AC Ace Roadster 1958
Chassis no. AEX 1012
Engine no. CLB 2389 WTEN
Matching numbers example
•One of only 21 built in 1958
•Original left-hand drive from new
•A landmark model in its earliest form
•Original AC-engined car
•Four-speed overdrive transmission
'Of them all, the Ace was the truest sports car: it could be used for daily commuting or for high-speed long-distance touring, but it could also be driven to a race meeting, campaigned with distinction, and driven home again - even if that race was the Le Mans 24 Hours.' - AC Heritage, Simon Taylor & Peter Burn.
An influential and widely imitated design, the AC Ace (and its Cobra derivative) could trace its origins back to a one-off sports-racer built by chassis engineer John Tojeiro for Cliff Davis in 1952. The success of Davis' Tojeiro sports-racer prompted AC Cars to acquire the rights to the design, which was put into production in 1954 as the Ace. The Davis car's pretty Ferrari 166-inspired barchetta bodywork was retained, as was Tojeiro's twin-tube ladder frame chassis and Cooper-influenced all-independent suspension, but the power unit was AC's own venerable, 2.0-litre, long-stroke six. Designed by AC co-founder John Weller, this overhead-camshaft engine had originated in 1919, and with a modest 80bhp (later 100bhp) on tap, endowed the Ace with respectable, if not outstanding, performance. Nevertheless, in tuned form the Ace enjoyed great success in production sports car racing, winning its class at the Le Mans 24-Hour Race in 1959. And it was the Ace's obviously greater potential that inspired Carroll Shelby to fit one with a Ford V8 engine to create the legendary Cobra.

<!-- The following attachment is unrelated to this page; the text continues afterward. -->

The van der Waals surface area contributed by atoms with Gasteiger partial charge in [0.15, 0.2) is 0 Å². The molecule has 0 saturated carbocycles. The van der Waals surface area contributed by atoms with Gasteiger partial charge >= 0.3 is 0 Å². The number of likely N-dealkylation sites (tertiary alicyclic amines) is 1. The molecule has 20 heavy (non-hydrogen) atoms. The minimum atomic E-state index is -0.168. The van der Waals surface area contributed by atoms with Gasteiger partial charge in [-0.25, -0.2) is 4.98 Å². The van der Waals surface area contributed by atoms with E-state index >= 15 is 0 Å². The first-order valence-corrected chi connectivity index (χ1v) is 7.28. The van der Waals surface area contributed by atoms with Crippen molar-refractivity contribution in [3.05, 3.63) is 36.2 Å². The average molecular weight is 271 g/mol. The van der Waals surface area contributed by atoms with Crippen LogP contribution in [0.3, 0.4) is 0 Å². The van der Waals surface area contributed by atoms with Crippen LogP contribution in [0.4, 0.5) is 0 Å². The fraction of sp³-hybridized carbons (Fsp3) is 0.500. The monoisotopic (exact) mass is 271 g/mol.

In 1955 AC added a hardtop version - the fastback-styled Aceca - and both models later became available with the more powerful Bristol six-cylinder engine before production ceased in 1963. Towards the end of production the Ace was also available with the 2.6-litre overhead-valve Ford Zephyr engine installed. Only 223 cars were delivered with the 2.0-litre AC engine compared with 463 Bristol-engined cars and a further 37 Ford-powered examples. Today, the sublimely styled AC Ace is one of the most sought after of post-war British sports cars.
According to the AC Ace Register, this Ace left the works in November 1958 in left-hand drive configuration with engine no. CLB 2389. It was exported to the USA where the San Carlos, California based distributor, Competition Motors, took delivery. First owner Mr David Derma of San Francisco kept the Ace until 1978 when it was sold to Mr Don Cziska. Mr Cziska kept the car until 1992 before selling it to Ron Leonard of Durango, Colorado. At that time the Ace had covered only some 17,000 miles from new and remained largely original throughout, with its factory applied paint and interior intact.
A broken timing chain tensioner had caused the car to be taken off the road years earlier, so Mr Lennard embarked on an engine rebuild to return the Ace to running condition. During the overhaul, the compression ratio was raised slightly, and new valves, bearings, and timing chain installed. By this time, the car was showing its age, so it was decided to refinish the black exterior, re-chrome the brightwork, restore the wire wheels, and fit a new set of period-correct Michelin X tyres. Furthermore, the complex rear suspension was refurbished with new pins and bushes.
In 1996, Mr Lennard sold the car to Mr Bruce Toppan of Menasha, Wisconsin. Mr Toppan wanted to return the Ace to 'as new' condition and despatched the car to Wayne Obry's Motion Products, one of the USA's leading restoration specialists. Motion Products went through the whole car, making it as perfect as possible. Mr Toppan spent more than $150,000, as confirmed by the invoices on file, and following the rebuild's completion drove the Ace on two occasions (2011 and 2012) in the Colorado Grand, the 1,000-mile rally through the Rocky Mountains. From then until today the car has been maintained very carefully and is as good a condition as could be expected.
Currently registered in Germany, the car is matching numbers and comes with its soft-top, tonneau cover, books, tools, and all records. It also comes with a spare wheel, an extra set of painted wheels, a hand crank, and a quantity of spare parts. This beautiful AC Ace must be one of the finest and best prepared examples available today.
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